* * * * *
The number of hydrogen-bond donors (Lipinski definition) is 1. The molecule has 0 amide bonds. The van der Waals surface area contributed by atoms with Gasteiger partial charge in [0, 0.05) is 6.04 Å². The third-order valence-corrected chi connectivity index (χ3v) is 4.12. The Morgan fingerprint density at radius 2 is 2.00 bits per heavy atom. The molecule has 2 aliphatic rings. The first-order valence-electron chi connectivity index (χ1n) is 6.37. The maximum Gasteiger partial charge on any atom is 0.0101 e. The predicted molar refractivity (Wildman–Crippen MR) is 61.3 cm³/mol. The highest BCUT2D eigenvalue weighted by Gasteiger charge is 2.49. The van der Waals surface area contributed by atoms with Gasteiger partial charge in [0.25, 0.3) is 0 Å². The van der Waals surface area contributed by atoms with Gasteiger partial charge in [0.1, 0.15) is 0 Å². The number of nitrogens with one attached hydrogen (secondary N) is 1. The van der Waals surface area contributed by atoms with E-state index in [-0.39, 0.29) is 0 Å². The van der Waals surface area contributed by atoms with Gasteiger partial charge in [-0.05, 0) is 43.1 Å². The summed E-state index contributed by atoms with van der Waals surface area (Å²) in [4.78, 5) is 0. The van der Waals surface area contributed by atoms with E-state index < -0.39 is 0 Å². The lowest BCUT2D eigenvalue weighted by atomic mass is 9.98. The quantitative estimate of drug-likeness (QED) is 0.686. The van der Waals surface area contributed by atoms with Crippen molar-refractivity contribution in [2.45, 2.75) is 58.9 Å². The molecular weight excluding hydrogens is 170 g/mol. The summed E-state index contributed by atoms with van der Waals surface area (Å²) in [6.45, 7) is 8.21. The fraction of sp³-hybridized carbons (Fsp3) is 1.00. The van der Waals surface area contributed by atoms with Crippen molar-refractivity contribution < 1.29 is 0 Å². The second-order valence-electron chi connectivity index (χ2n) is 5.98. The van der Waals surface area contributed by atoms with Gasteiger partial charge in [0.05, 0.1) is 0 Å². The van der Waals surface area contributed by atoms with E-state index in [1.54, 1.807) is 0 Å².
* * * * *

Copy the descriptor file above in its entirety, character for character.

The number of hydrogen-bond donors (Lipinski definition) is 1. The molecule has 0 amide bonds. The van der Waals surface area contributed by atoms with Gasteiger partial charge in [0, 0.05) is 6.04 Å². The third-order valence-corrected chi connectivity index (χ3v) is 4.12. The Morgan fingerprint density at radius 2 is 2.00 bits per heavy atom. The molecule has 2 aliphatic rings. The first-order valence-electron chi connectivity index (χ1n) is 6.37. The maximum Gasteiger partial charge on any atom is 0.0101 e. The predicted molar refractivity (Wildman–Crippen MR) is 61.3 cm³/mol. The highest BCUT2D eigenvalue weighted by Gasteiger charge is 2.49. The van der Waals surface area contributed by atoms with Gasteiger partial charge in [0.25, 0.3) is 0 Å². The van der Waals surface area contributed by atoms with Gasteiger partial charge in [0.1, 0.15) is 0 Å². The number of nitrogens with one attached hydrogen (secondary N) is 1. The van der Waals surface area contributed by atoms with E-state index in [-0.39, 0.29) is 0 Å². The van der Waals surface area contributed by atoms with Gasteiger partial charge in [-0.05, 0) is 43.1 Å². The summed E-state index contributed by atoms with van der Waals surface area (Å²) in [4.78, 5) is 0. The van der Waals surface area contributed by atoms with E-state index < -0.39 is 0 Å². The lowest BCUT2D eigenvalue weighted by atomic mass is 9.98. The quantitative estimate of drug-likeness (QED) is 0.686. The van der Waals surface area contributed by atoms with Crippen molar-refractivity contribution in [2.45, 2.75) is 58.9 Å². The molecular weight excluding hydrogens is 170 g/mol. The summed E-state index contributed by atoms with van der Waals surface area (Å²) in [6.45, 7) is 8.21. The fraction of sp³-hybridized carbons (Fsp3) is 1.00. The van der Waals surface area contributed by atoms with Crippen molar-refractivity contribution < 1.29 is 0 Å². The second-order valence-electron chi connectivity index (χ2n) is 5.98. The van der Waals surface area contributed by atoms with Gasteiger partial charge in [0.05, 0.1) is 0 Å². The van der Waals surface area contributed by atoms with E-state index in [1.54, 1.807) is 0 Å².